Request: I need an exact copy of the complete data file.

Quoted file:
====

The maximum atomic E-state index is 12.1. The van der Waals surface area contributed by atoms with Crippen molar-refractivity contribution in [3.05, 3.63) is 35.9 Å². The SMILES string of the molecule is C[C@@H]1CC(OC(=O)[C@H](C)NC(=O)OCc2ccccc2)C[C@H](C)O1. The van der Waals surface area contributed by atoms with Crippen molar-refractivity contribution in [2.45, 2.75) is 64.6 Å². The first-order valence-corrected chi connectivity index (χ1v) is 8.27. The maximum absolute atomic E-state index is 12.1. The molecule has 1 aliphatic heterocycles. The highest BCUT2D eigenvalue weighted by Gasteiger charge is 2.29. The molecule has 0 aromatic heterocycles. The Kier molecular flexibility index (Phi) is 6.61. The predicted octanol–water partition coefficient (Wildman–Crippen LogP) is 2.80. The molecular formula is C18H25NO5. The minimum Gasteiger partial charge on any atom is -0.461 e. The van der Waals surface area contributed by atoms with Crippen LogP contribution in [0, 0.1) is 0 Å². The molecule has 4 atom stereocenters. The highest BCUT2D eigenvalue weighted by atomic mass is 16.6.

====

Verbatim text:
The maximum atomic E-state index is 12.1. The van der Waals surface area contributed by atoms with Crippen molar-refractivity contribution in [3.05, 3.63) is 35.9 Å². The SMILES string of the molecule is C[C@@H]1CC(OC(=O)[C@H](C)NC(=O)OCc2ccccc2)C[C@H](C)O1. The van der Waals surface area contributed by atoms with Crippen molar-refractivity contribution in [2.45, 2.75) is 64.6 Å². The first-order valence-corrected chi connectivity index (χ1v) is 8.27. The maximum absolute atomic E-state index is 12.1. The molecule has 1 aliphatic heterocycles. The highest BCUT2D eigenvalue weighted by Gasteiger charge is 2.29. The molecule has 0 aromatic heterocycles. The Kier molecular flexibility index (Phi) is 6.61. The predicted octanol–water partition coefficient (Wildman–Crippen LogP) is 2.80. The molecular formula is C18H25NO5. The minimum Gasteiger partial charge on any atom is -0.461 e. The van der Waals surface area contributed by atoms with Crippen LogP contribution in [0, 0.1) is 0 Å². The molecule has 4 atom stereocenters. The highest BCUT2D eigenvalue weighted by atomic mass is 16.6.